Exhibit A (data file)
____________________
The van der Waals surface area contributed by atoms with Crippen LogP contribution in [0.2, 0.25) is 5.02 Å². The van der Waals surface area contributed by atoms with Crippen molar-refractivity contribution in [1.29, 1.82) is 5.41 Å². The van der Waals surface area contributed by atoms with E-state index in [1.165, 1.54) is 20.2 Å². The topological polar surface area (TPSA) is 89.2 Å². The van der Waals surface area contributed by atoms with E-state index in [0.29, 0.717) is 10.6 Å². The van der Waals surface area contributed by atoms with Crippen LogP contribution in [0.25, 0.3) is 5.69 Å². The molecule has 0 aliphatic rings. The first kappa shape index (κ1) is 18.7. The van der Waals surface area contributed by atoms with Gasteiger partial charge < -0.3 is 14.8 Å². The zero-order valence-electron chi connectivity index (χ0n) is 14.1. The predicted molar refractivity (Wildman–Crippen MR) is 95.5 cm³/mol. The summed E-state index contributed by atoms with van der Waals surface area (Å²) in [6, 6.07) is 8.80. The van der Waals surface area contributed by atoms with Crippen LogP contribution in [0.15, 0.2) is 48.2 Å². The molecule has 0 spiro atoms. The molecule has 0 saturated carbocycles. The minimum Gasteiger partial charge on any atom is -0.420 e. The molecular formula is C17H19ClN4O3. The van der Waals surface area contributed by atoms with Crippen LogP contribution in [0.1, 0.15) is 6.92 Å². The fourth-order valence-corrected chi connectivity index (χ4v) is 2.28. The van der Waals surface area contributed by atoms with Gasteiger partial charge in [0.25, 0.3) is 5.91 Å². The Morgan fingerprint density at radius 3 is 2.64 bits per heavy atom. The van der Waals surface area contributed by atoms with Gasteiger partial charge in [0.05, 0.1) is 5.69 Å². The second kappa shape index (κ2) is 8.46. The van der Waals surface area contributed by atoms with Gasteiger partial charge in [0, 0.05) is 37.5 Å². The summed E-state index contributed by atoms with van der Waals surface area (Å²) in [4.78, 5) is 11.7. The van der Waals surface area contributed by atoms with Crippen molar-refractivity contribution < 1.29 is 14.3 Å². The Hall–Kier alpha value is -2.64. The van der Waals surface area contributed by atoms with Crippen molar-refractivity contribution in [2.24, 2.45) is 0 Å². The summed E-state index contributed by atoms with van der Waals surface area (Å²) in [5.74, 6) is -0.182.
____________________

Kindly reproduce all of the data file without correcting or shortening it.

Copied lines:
The van der Waals surface area contributed by atoms with Crippen LogP contribution in [0.2, 0.25) is 5.02 Å². The van der Waals surface area contributed by atoms with Crippen molar-refractivity contribution in [1.29, 1.82) is 5.41 Å². The van der Waals surface area contributed by atoms with E-state index in [1.165, 1.54) is 20.2 Å². The topological polar surface area (TPSA) is 89.2 Å². The van der Waals surface area contributed by atoms with E-state index in [0.29, 0.717) is 10.6 Å². The van der Waals surface area contributed by atoms with Crippen LogP contribution in [0.25, 0.3) is 5.69 Å². The molecule has 0 aliphatic rings. The first kappa shape index (κ1) is 18.7. The van der Waals surface area contributed by atoms with Gasteiger partial charge < -0.3 is 14.8 Å². The zero-order valence-electron chi connectivity index (χ0n) is 14.1. The predicted molar refractivity (Wildman–Crippen MR) is 95.5 cm³/mol. The summed E-state index contributed by atoms with van der Waals surface area (Å²) in [6, 6.07) is 8.80. The van der Waals surface area contributed by atoms with Crippen LogP contribution in [0.15, 0.2) is 48.2 Å². The molecule has 0 spiro atoms. The molecule has 0 saturated carbocycles. The minimum Gasteiger partial charge on any atom is -0.420 e. The molecular formula is C17H19ClN4O3. The van der Waals surface area contributed by atoms with Crippen LogP contribution in [0.1, 0.15) is 6.92 Å². The fourth-order valence-corrected chi connectivity index (χ4v) is 2.28. The van der Waals surface area contributed by atoms with Gasteiger partial charge in [0.25, 0.3) is 5.91 Å². The Morgan fingerprint density at radius 3 is 2.64 bits per heavy atom. The van der Waals surface area contributed by atoms with Gasteiger partial charge in [0.05, 0.1) is 5.69 Å². The second kappa shape index (κ2) is 8.46. The van der Waals surface area contributed by atoms with Gasteiger partial charge in [0, 0.05) is 37.5 Å². The summed E-state index contributed by atoms with van der Waals surface area (Å²) in [4.78, 5) is 11.7. The van der Waals surface area contributed by atoms with Crippen molar-refractivity contribution < 1.29 is 14.3 Å². The Hall–Kier alpha value is -2.64. The van der Waals surface area contributed by atoms with Crippen molar-refractivity contribution in [2.24, 2.45) is 0 Å². The summed E-state index contributed by atoms with van der Waals surface area (Å²) in [5.74, 6) is -0.182.